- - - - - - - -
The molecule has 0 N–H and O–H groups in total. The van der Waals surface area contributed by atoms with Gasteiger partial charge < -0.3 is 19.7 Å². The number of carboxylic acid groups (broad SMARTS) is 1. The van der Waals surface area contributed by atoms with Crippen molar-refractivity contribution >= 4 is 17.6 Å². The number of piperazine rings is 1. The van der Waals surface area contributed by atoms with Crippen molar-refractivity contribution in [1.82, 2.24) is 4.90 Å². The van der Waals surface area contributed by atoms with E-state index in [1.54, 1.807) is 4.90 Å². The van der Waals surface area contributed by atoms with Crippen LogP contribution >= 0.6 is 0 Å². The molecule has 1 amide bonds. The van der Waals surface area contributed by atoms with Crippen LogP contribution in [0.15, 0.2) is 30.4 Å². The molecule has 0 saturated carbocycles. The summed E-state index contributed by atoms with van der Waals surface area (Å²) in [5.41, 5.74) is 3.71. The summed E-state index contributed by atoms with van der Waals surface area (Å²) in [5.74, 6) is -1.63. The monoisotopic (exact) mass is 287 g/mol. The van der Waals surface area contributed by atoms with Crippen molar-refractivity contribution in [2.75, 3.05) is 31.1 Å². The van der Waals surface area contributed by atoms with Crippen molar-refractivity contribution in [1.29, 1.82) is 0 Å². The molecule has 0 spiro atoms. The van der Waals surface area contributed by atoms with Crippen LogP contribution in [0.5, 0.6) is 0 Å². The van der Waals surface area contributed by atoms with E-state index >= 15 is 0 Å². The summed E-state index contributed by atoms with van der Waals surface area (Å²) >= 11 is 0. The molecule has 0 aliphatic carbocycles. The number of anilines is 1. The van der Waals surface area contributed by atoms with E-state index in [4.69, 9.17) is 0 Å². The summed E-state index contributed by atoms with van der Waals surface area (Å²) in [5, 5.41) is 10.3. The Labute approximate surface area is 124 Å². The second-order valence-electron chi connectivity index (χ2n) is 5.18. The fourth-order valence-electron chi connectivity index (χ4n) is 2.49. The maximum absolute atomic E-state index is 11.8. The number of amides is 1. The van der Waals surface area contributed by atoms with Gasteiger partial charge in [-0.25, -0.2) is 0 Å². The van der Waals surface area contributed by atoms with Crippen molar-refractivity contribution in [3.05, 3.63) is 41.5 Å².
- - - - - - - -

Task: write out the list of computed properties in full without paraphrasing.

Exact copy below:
The molecule has 0 N–H and O–H groups in total. The van der Waals surface area contributed by atoms with Gasteiger partial charge < -0.3 is 19.7 Å². The number of carboxylic acid groups (broad SMARTS) is 1. The van der Waals surface area contributed by atoms with Crippen molar-refractivity contribution >= 4 is 17.6 Å². The number of piperazine rings is 1. The van der Waals surface area contributed by atoms with Crippen molar-refractivity contribution in [1.82, 2.24) is 4.90 Å². The van der Waals surface area contributed by atoms with E-state index in [1.54, 1.807) is 4.90 Å². The van der Waals surface area contributed by atoms with Crippen LogP contribution >= 0.6 is 0 Å². The molecule has 1 amide bonds. The van der Waals surface area contributed by atoms with Crippen LogP contribution in [0.15, 0.2) is 30.4 Å². The molecule has 0 saturated carbocycles. The summed E-state index contributed by atoms with van der Waals surface area (Å²) in [5.41, 5.74) is 3.71. The summed E-state index contributed by atoms with van der Waals surface area (Å²) in [5.74, 6) is -1.63. The monoisotopic (exact) mass is 287 g/mol. The van der Waals surface area contributed by atoms with Crippen molar-refractivity contribution in [2.75, 3.05) is 31.1 Å². The van der Waals surface area contributed by atoms with Crippen molar-refractivity contribution in [1.29, 1.82) is 0 Å². The molecule has 0 spiro atoms. The van der Waals surface area contributed by atoms with Crippen LogP contribution in [0.5, 0.6) is 0 Å². The van der Waals surface area contributed by atoms with E-state index >= 15 is 0 Å². The summed E-state index contributed by atoms with van der Waals surface area (Å²) >= 11 is 0. The molecule has 0 aliphatic carbocycles. The number of anilines is 1. The van der Waals surface area contributed by atoms with E-state index in [4.69, 9.17) is 0 Å². The summed E-state index contributed by atoms with van der Waals surface area (Å²) in [5, 5.41) is 10.3. The Labute approximate surface area is 124 Å². The second-order valence-electron chi connectivity index (χ2n) is 5.18. The fourth-order valence-electron chi connectivity index (χ4n) is 2.49. The maximum absolute atomic E-state index is 11.8. The number of amides is 1. The van der Waals surface area contributed by atoms with Gasteiger partial charge in [-0.25, -0.2) is 0 Å². The van der Waals surface area contributed by atoms with Crippen molar-refractivity contribution in [3.05, 3.63) is 41.5 Å².